I’m a guilt-ridden, former-vegetarian, carnivore myself, and between my concerns for the environment and my concerns for how the animals we eat are treated, I really don’t know how I live with myself every time I chow down on a hamburger, no matter how organic, free-range, and grass-fed it may be.

And yet, I couldn’t help chuckle when, in a recent, widely-reported blog post on the subject, Microsoft billionaire and philanthropist Bill Gates included the following infographic:

infographic-pepperoni

The thought of some research assistant doing the math for this, measuring the diameter of a slice of pepperoni, perhaps even determining an average slice diameter to account for variations amongst different brands of pepperoni, and then factoring in the Earth’s circumference, well…

It’s just.plain.funny!

Video Fridays: Van Morrison – 1973

van-morrisonI’ve got a real treat for this week’s Video Fridays installment!

An Irish singer-songwriter I’m fond of, and who I’ve written about here before, Glen Hansard, tweeted this clip today of his fellow Irishman singer-songwriter, Van Morrison, performing his song Cyprus Avenue, from an amazing 1973 concert, and it is SO great on a number of levels.

First of all, there are singer-songwriters, lead vocalists, even frontmen/women, but not all of these are also bandleaders. And, if you’ve ever read up on Van Morrison you’d know that he was extremely picky about the musicians who played with him, selecting the cream of the crop, demanding that they follow his direction exactly as he wished them too.

This leadership is abundantly clear throughout this performance. You can see how the band, the incredible Caledonia Soul Orchestra, keep their eyes fixed on Van, stopping and turning and blasting out in response to a wide variety of hand and body gestures. As a musician, myself, I can attest that this is an extraordinary thing, it requires deep immersion in the music, deep listening, deep concentration, and, paradoxically, for the music to be good and enjoyable, this has to be done without sounding like any deep concentration is involved at all, so that the music feels natural and flows as if it was effortless, as is absolutely the case here.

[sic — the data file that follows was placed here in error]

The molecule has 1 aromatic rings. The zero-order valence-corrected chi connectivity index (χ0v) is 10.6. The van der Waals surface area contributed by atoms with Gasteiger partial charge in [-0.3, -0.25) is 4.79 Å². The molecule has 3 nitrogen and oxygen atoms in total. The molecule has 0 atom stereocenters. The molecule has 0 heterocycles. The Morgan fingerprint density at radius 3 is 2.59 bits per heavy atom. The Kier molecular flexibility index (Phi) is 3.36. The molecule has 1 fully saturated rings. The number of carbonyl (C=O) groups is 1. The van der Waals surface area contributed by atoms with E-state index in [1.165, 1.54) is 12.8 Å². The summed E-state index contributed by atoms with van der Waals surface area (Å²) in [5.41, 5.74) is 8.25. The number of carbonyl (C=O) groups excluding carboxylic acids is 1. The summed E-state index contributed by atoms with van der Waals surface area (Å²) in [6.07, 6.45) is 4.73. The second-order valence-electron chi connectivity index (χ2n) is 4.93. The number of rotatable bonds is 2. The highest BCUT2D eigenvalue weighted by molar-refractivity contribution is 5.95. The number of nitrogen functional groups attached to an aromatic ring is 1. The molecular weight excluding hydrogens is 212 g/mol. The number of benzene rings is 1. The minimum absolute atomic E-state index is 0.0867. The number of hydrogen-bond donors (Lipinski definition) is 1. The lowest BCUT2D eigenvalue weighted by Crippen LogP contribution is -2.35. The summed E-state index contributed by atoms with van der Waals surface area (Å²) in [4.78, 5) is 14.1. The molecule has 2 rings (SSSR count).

Second, the musicians here are remarkable for another reason. This is a HUGE band, with a rhythm section, lead guitar, horns, keyboards, and a 4-piece string section, and yet there is a wonderful spaciousness to the music, the players don’t showboat and step on each others’ toes, they are, indeed, a true orchestra rather than a cacophonous wall of sound.

Third, there’s this sweet thing that happens at around the 3:30 mark, when a little girl appears on the stage, it seems from the smiles of Terry Adams, the cello player, that this might be her daughter, and the little girl stands calmly by Van Morrison’s side, in front of all those people in the audience, just hanging out, the cameras move away, capturing the rest of the band for a full minute and a half, and when it returns to focus on Van, you can see that the little girl is still there by his side, you see him look down at her and smile, smiles being a rare thing for Van Morrison, as he lets out a drag he’s taken from his cigarette, until, at one point, he leans over to say something to the girl, who now has a tambourine in her hand, and the girl starts walking away off stage, with the tambourine, all along with the song continuing, and Van starts to follow the girl, as if he intended to leave the stage in the middle of the tune, only to turn around abruptly and finish it out with an extended improvisational series of fits and starts.

Anyway, ’nuff said. It’s pure awesomeness.

Enjoy, and Happy Weekend everyone!